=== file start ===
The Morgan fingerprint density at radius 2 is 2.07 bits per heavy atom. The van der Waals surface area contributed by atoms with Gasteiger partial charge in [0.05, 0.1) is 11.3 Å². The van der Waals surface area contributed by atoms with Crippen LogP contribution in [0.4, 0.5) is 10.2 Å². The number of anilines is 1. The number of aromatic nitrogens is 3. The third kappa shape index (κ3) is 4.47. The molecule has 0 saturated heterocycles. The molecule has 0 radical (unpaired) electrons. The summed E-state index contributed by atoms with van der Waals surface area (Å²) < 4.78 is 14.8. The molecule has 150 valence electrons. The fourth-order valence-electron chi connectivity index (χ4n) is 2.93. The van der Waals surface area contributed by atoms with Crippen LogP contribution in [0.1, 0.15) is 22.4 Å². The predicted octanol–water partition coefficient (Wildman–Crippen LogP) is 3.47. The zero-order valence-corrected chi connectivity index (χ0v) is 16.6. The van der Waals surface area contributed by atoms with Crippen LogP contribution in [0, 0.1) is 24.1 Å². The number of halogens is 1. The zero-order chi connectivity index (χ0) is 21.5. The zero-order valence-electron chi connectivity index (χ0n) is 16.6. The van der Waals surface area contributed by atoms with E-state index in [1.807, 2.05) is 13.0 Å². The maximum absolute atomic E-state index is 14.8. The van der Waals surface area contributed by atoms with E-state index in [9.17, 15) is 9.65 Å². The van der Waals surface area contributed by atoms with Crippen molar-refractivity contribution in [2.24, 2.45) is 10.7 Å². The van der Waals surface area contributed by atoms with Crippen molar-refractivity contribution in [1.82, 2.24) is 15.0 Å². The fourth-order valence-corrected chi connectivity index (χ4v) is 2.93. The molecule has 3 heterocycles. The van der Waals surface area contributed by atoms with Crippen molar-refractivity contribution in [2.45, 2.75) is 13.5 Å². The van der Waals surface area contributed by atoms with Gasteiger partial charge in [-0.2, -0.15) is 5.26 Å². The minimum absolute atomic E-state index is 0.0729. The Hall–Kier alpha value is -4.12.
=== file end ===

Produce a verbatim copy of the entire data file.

The Morgan fingerprint density at radius 2 is 2.07 bits per heavy atom. The van der Waals surface area contributed by atoms with Gasteiger partial charge in [0.05, 0.1) is 11.3 Å². The van der Waals surface area contributed by atoms with Crippen LogP contribution in [0.4, 0.5) is 10.2 Å². The number of anilines is 1. The number of aromatic nitrogens is 3. The third kappa shape index (κ3) is 4.47. The molecule has 0 saturated heterocycles. The molecule has 0 radical (unpaired) electrons. The summed E-state index contributed by atoms with van der Waals surface area (Å²) < 4.78 is 14.8. The molecule has 150 valence electrons. The fourth-order valence-electron chi connectivity index (χ4n) is 2.93. The van der Waals surface area contributed by atoms with Crippen LogP contribution in [0.1, 0.15) is 22.4 Å². The predicted octanol–water partition coefficient (Wildman–Crippen LogP) is 3.47. The zero-order valence-corrected chi connectivity index (χ0v) is 16.6. The van der Waals surface area contributed by atoms with Crippen LogP contribution in [0, 0.1) is 24.1 Å². The number of halogens is 1. The zero-order chi connectivity index (χ0) is 21.5. The zero-order valence-electron chi connectivity index (χ0n) is 16.6. The van der Waals surface area contributed by atoms with E-state index in [1.807, 2.05) is 13.0 Å². The maximum absolute atomic E-state index is 14.8. The van der Waals surface area contributed by atoms with E-state index in [9.17, 15) is 9.65 Å². The van der Waals surface area contributed by atoms with Crippen molar-refractivity contribution in [2.24, 2.45) is 10.7 Å². The van der Waals surface area contributed by atoms with Crippen molar-refractivity contribution in [1.82, 2.24) is 15.0 Å². The fourth-order valence-corrected chi connectivity index (χ4v) is 2.93. The molecule has 3 heterocycles. The van der Waals surface area contributed by atoms with Crippen molar-refractivity contribution in [2.45, 2.75) is 13.5 Å². The van der Waals surface area contributed by atoms with Gasteiger partial charge in [-0.2, -0.15) is 5.26 Å². The minimum absolute atomic E-state index is 0.0729. The Hall–Kier alpha value is -4.12.